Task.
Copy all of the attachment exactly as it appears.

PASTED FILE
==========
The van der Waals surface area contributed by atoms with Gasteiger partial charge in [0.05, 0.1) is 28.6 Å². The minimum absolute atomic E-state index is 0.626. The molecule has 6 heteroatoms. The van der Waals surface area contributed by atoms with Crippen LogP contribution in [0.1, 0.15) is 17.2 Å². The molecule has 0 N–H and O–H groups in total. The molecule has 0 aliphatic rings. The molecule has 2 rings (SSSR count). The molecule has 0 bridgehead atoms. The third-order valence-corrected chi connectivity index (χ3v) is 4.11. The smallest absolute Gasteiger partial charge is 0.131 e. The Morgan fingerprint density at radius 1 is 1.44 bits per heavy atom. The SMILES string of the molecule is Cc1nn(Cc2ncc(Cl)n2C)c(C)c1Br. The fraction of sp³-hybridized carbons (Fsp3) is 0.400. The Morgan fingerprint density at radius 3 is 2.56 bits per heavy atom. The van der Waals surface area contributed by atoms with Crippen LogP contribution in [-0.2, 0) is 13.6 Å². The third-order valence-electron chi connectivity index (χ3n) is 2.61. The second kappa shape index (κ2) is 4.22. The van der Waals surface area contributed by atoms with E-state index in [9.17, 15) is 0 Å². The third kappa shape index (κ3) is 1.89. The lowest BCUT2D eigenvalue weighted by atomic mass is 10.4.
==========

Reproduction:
The van der Waals surface area contributed by atoms with Gasteiger partial charge in [0.05, 0.1) is 28.6 Å². The minimum absolute atomic E-state index is 0.626. The molecule has 6 heteroatoms. The van der Waals surface area contributed by atoms with Crippen LogP contribution in [0.1, 0.15) is 17.2 Å². The molecule has 0 N–H and O–H groups in total. The molecule has 0 aliphatic rings. The molecule has 2 rings (SSSR count). The molecule has 0 bridgehead atoms. The third-order valence-corrected chi connectivity index (χ3v) is 4.11. The smallest absolute Gasteiger partial charge is 0.131 e. The Morgan fingerprint density at radius 1 is 1.44 bits per heavy atom. The SMILES string of the molecule is Cc1nn(Cc2ncc(Cl)n2C)c(C)c1Br. The fraction of sp³-hybridized carbons (Fsp3) is 0.400. The Morgan fingerprint density at radius 3 is 2.56 bits per heavy atom. The van der Waals surface area contributed by atoms with Crippen LogP contribution in [-0.2, 0) is 13.6 Å². The third-order valence-electron chi connectivity index (χ3n) is 2.61. The second kappa shape index (κ2) is 4.22. The van der Waals surface area contributed by atoms with E-state index in [9.17, 15) is 0 Å². The third kappa shape index (κ3) is 1.89. The lowest BCUT2D eigenvalue weighted by atomic mass is 10.4.